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12 Tax Questions Answered

It’s income tax season! With the April 15 filing deadline right around the corner, it seems like a good time to answer some common tax questions.

Q: Where should I have my tax return prepared?
A: You have lots of options. One option is VITA. The IRS sponsors Volunteer Income Tax Assistance (VITA) sites all over the country. They prepare income tax returns for free if the income on the return totals less than $54,000.

Q: Do I need to put all my income on my tax return?
A: The law requires that you report all your income on your tax return. Before you can leave it off of your return or claim that it is not taxable, there must be a specific exemption in the tax law. By signing the return, you are swearing that the return is complete and correct. You risk penalties if you leave something off that you shouldn’t have.

Q: When can I file my tax return?
A: Individuals file their annual tax returns in January through April 15 for the calendar year that just ended. If you have missed the deadline, still file as soon as possible, even if it is many years later. To claim and receive a refund, however, the return must be filed by April 15 of the third year after the tax year ends.

Q: What deductions are available to me?
A: The tax law is full of deductions and credits that you can take to reduce the income that you are required to pay tax on. It’s important that you keep good records of your work expenses if you are self-employed. Acquaint yourself with what might be deductible in your situation.

Q: What filing status should I use if I am married?
A: To file a married tax return in Arkansas, you must have a marriage license. Common law marriages do not qualify. If you are married, you can file jointly with your spouse or separately.

Q: Who can I claim as a dependent?
A: The law has very specific, detailed rules for who you can claim as a dependent. Make sure that you understand all of the rules and how they apply to your situation before you mistakenly claim someone who actually doesn’t qualify.

Q: Who can claim the Earned Income Tax Credit?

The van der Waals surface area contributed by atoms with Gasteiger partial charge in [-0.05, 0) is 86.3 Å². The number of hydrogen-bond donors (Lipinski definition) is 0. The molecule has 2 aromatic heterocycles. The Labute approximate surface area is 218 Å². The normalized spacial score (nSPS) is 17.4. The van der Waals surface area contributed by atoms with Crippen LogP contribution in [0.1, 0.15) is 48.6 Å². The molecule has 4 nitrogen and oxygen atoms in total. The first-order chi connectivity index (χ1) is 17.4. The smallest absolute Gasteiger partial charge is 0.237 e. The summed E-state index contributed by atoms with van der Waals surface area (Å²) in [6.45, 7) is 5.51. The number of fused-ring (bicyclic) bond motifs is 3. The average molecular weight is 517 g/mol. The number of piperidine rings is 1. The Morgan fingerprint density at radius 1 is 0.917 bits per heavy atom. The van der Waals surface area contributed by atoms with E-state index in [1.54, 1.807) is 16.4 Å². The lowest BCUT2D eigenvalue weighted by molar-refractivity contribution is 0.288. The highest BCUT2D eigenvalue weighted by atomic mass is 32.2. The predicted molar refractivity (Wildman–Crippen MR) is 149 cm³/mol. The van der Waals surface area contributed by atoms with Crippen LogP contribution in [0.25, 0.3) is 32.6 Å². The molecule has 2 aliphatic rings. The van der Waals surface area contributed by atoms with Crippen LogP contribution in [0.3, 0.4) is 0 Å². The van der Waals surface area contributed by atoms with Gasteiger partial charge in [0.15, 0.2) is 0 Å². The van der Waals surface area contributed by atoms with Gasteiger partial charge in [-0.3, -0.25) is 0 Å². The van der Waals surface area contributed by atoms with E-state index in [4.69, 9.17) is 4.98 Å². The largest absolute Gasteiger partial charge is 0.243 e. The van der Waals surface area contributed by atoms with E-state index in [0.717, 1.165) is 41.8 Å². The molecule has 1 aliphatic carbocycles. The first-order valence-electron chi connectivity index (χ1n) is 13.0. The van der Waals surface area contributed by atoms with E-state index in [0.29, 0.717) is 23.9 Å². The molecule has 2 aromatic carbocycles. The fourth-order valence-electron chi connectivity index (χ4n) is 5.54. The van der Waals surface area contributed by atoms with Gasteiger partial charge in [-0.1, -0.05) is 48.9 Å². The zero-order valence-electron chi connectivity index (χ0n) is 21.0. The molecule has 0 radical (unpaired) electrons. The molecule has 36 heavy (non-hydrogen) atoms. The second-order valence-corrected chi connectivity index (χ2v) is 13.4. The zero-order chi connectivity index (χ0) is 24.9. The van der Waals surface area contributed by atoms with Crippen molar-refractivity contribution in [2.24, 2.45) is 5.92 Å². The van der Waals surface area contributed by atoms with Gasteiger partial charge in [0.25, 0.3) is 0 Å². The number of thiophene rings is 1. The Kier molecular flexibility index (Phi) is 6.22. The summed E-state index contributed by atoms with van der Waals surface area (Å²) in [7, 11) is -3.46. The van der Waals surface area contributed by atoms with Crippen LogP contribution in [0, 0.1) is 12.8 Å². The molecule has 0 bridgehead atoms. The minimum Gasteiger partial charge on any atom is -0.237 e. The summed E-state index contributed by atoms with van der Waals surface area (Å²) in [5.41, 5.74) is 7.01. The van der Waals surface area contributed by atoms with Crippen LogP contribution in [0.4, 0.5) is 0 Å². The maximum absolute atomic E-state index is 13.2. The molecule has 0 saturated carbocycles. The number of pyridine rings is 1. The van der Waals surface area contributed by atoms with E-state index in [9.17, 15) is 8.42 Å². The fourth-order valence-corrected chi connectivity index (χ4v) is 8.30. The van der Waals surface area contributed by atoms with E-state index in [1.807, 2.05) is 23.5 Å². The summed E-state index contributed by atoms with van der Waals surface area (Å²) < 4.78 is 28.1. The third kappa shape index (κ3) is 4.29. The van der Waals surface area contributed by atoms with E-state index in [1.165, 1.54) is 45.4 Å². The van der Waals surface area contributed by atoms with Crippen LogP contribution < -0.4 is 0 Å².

A: Many taxpayers are eligible to claim the EITC, either with or without qualifying children. But, the EITC rules are amongst the most complex in individual income tax law. Make sure that you apply the rules carefully, because there are penalties for claiming the EITC when you are not entitled.

Q: Do I have to pay the entire balance due when I receive a bill from the IRS?
A: No, the IRS has collection alternatives, including monthly payment plans. The most important thing to do: respond to the notices you receive.

Q: What should I do if I receive a notice from the IRS?
A: If you receive a notice, read it carefully. If you don’t understand it, get an expert to help you understand what you need to do or what the IRS is going to do. Sometimes you can also find help on, so try there first.

Q: What should I do if I get a call from someone who says they are the IRS?
A: The IRS does not telephone delinquent taxpayers; they send notices. These phone calls are scams, and they often make threatening statements. Hang up or collect information to report to the IRS.

Q: What does health insurance have to do with income tax?
A: The Affordable Care Act requires almost everyone to have health insurance. If you choose not to have health insurance, you may face a tax penalty. Every year you are required to report your health insurance on your income tax return. You need to use the information from your Form 1095 to complete your tax return.

Q: What should I do if I think that someone has stolen my identity?
A: Identity thieves can use your Social Security number in two ways:
1. An identity thief can use your SSN and name to get a job, which will result in wages reported to Social Security and to the IRS in your name;
2. An identity thief can use your SSN and name to file an income tax return to get a refund from the IRS.
If you find out that someone else has used your SSN, file your valid return anyways and submit an identity theft affidavit to the IRS.


This Blog/Webpage is made available by Legal Aid of Arkansas for educational purposes only as well as to give you general information and a general understanding of the law, not to provide specific legal advice. Using this webpage does not create an attorney-client relationship between you and Legal Aid of Arkansas. The Blog/Webpage should not be used as a substitute for competent legal advice from a licensed professional attorney in your state.